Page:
Village Garage Distillery (housed in a former garage for the local highway department, hence the name) can be found in Bennington, Vermont, where it was founded in 2018 and began releasing products in 2021. All of the company’s spirits are made in the state — though not necessarily by the company itself. In addition to the two reviewed here, the lineup includes a rye and a vodka (and now a gin).
Let’s try the two whiskeys we received for review.
Village Bourbon – Contract-distilled Vermont bourbon, with a 60% corn, 40% rye mashbill, 5 years old. Sharp on the nose, with a clear and bold apple note, which feels appropriate for the region. Some wood influence here, but it’s dialed back and resting under the weight of all those apples. Notes of butterscotch and some cherry soda are also in the mix. On the tongue, the whiskey is very sweet, which is unsurprising but perhaps a bit much at times. As the whiskey builds that Butterfinger sweetness fades, leaving behind a somewhat rugged, rye-driven, cereal-heavy quality to fill in the void. Hints of ginger snaps on the finish make for a lively conclusion, but the whole affair feels light and airy, lacking much in the way of gravity. Add water and it fades away into nothing. So don’t. 90 proof. B+ / $55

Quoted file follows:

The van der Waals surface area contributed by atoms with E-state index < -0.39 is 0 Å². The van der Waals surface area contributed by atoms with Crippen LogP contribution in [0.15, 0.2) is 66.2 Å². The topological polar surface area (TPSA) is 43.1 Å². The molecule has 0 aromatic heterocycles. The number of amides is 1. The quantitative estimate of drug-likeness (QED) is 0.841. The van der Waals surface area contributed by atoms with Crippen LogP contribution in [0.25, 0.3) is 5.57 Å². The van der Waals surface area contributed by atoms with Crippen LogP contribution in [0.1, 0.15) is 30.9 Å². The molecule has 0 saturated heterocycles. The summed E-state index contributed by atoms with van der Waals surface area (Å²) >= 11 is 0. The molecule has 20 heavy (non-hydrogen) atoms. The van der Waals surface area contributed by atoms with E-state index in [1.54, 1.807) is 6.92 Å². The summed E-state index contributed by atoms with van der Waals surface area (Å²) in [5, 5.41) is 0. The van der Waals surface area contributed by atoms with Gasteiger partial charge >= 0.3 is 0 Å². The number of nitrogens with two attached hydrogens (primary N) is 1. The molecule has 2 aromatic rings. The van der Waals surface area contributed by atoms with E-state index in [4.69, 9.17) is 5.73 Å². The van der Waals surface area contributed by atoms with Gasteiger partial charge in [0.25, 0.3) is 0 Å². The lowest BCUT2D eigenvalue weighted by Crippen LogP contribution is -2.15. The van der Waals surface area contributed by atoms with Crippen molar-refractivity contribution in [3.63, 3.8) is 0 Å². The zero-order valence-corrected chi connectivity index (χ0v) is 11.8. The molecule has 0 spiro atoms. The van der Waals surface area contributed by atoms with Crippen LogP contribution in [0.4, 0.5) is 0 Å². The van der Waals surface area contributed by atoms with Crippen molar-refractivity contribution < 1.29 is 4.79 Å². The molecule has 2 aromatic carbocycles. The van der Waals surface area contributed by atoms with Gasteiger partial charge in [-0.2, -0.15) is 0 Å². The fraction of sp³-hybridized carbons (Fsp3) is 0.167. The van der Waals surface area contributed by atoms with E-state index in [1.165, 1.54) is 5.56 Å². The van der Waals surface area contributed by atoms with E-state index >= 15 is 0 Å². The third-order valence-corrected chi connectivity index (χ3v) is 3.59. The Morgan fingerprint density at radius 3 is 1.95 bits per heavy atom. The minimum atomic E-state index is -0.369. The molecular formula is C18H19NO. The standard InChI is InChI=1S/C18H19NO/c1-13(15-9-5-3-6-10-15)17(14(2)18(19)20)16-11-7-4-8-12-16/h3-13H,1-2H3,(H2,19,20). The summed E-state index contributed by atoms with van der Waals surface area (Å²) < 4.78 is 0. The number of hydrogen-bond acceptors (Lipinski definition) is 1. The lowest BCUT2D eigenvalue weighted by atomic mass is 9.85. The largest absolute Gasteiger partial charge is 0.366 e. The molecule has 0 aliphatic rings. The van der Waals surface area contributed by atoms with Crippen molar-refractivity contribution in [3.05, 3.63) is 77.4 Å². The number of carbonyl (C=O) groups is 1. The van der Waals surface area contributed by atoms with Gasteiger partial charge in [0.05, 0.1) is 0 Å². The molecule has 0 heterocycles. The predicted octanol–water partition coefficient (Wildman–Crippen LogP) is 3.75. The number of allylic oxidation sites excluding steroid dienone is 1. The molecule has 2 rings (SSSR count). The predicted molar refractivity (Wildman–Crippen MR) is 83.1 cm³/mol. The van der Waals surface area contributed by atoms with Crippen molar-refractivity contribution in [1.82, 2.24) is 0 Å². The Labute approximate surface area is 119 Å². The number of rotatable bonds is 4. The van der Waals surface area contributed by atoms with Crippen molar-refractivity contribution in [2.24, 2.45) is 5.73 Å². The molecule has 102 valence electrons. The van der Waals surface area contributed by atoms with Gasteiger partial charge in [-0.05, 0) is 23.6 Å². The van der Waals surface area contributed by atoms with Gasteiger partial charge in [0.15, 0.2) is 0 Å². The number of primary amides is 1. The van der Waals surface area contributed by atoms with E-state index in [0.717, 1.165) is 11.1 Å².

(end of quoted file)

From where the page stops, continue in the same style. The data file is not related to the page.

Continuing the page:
Village Bonfire – “Inspired by the campfire, Head Distiller Ryan Scheswohl combines Village Garage’s 5 year aged Vermont whiskey with locally sourced, smoked maple syrup.” Very curious stuff. The nose hit me up front not with any of the above elements but with notes of fresh-cut lettuce, corn chips, and fresh pepper. I assumed I had gone insane, but repeated visits failed to turn up any of those apple or maple or smoke notes that I was expecting. The palate fortunately doesn’t create any such confusion. Smoky maple indeed dominates, with notes of toasted caramel and marshmallow on the back end. The peppery rye notes in the bourbon manage to peek through, however, if only fleetingly. Ultimately, this drinks more like a liqueur than a whiskey, though the alcohol-driven bite leaves a cinnamon-punched impression. I was enduringly confused by this whiskey from start to finish. That’s not always a bad thing, but in this case, I was expecting something more straightforward. 90 proof. B / $50